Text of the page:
At the airport I pick up a car from Alamo, and start on the short drive into downtown Norfolk.  The street names are wonderful here, and I drive along Azalea Gardens, passing Kevin Road, Robin Hood Way and turn onto Princess Anne Road.  The businesses are nicely named too: ‘Murphy’s Propeller Works’ (good, I’m glad that it works); and ‘A Step in Time Chimney and Roofing’ (It’s an ‘appy ‘olliday with Meeearrryyyy!)

I arrive at the hotel and even though it is only 9.30, am checked in to my room, where I can start working on the blog. It seems a real struggle to write today and is slow going.

I get a slight break, when I get a message from an old friend, Christine, who used to work at the Williamsburg Inn and now lives with her husband and son in Norfolk.  She offers to take me out to lunch, and I have a very nice salad as we catch up on old times.  It is only a brief interlude to my day, as Christine has to pick her son up from school, and I go back to my room and finally finish writing.

I am due to walk to my venue (The Nauticus National Maritime Center) at 4.45, so I begin to gather my belongings together.

It is now time for an ironing rant.

Two years ago I made some comments in my blog about the dearth of electric outlets suitably positioned for ironing and I delighted to say that almost every hotel has now improved that situation.  I am happy to take credit for this change, on behalf of travellers across the globe.

Now, for a new campaign:  the covers on hotel ironing boards are so thin these days, that the metal lattice work beneath is imprinted onto whatever garment you are ironing.  There is no soft, foam padding, and it is as if you are ironing directly against the metal.  Not good enough, hoteliers of America – I want thicker ironing board covers!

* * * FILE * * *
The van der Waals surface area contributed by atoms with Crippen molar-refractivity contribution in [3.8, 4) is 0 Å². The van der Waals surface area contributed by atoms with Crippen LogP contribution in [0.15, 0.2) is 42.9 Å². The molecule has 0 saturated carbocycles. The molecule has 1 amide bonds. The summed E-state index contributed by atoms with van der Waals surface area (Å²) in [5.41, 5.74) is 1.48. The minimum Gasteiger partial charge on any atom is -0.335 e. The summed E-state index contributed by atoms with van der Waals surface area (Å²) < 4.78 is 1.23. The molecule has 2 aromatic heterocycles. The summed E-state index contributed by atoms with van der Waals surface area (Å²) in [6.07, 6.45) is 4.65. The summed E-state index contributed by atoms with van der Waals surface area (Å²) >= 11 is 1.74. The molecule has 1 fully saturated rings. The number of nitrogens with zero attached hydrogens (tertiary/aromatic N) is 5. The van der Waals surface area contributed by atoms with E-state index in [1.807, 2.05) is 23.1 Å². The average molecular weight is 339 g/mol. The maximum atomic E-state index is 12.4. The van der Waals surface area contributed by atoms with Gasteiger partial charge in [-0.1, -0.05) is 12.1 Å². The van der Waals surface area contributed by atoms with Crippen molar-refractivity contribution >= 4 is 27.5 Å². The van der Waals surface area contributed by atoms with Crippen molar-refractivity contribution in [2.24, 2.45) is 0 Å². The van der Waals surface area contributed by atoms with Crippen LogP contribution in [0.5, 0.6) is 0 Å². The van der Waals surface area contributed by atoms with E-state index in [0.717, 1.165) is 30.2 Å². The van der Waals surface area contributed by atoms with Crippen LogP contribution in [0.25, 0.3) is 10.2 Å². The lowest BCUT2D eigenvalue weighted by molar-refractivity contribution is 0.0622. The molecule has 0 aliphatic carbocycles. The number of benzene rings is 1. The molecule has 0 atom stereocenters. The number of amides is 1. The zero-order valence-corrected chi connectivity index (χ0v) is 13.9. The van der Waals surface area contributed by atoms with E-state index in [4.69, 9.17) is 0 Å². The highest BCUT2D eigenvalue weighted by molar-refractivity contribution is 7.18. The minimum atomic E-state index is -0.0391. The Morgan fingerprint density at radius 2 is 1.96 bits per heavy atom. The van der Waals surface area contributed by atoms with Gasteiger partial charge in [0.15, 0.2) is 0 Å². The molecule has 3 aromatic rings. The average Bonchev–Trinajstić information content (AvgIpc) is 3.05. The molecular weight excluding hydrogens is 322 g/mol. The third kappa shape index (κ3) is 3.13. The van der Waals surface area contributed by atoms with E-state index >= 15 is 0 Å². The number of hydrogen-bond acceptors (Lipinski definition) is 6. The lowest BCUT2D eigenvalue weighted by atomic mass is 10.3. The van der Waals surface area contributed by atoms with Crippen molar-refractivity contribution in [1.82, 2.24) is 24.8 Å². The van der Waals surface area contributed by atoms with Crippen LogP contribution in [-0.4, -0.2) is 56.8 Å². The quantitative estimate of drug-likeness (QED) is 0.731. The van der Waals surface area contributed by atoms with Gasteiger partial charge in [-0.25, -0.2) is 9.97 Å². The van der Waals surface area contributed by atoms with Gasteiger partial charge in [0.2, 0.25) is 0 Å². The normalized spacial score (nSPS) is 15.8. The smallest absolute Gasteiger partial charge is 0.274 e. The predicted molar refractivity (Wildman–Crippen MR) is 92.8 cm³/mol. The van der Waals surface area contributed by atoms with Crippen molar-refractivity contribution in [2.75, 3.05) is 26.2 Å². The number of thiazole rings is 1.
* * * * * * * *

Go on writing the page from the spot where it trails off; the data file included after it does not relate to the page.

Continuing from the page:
Lattice work

With my lattice-imprinted shirts carefully folded and packed I walk to Nauticus, where I am greeted by Angela Mello who is my contact here.  She greets me like an old, old friend and takes me to her office, where I will be based for the evening.

Nauticus is a huge maritime museum, which includes the magnificent Battleship Wisconsin, moored alongside the building itself. The complex also includes a cruise ship terminal and it is there where the Dickens Christmas Towne is based.  Today I am performing A Christmas Carol in Nauticus itself and tomorrow I will be helping to launch Christmas Towne’s second season.

Angela takes me to the theatre, which is a huge cinema space, with a curving white screen on the back wall.  The thousands of seats (I’m sure that I do not exaggerate), curve around the floor space in a huge arc (now, how nautical is that reference!)



My props look rather lost in the midst of this huge space.  The challenges here are the complete opposite of those I faced in Langhorne and Burlington, where the space available to me was divided up on different levels and broken up by altar rails and the like.  Here, there is just space, and lots of it.  Looking at the expanse of floor reminds me of Noel Coward’s comment in Private Lives: ‘Very flat, Norfolk.’

Angela fetches Dustin, who will be looking after the technical side of things and we spend quite a long time working on the sound levels.  He adjusts the base levels to allow for what he calls my ‘boomy voice’.  When we are all satisfied we spend some time on the opening music/sound effect.


Sound Check


When all of the details have been looked after I go back to Angela’s office, where I spend a very enjoyable hour or so chatting with Jeff Cannon, who is an architect specialising in museum spaces.  Jeff is well travelled and fascinating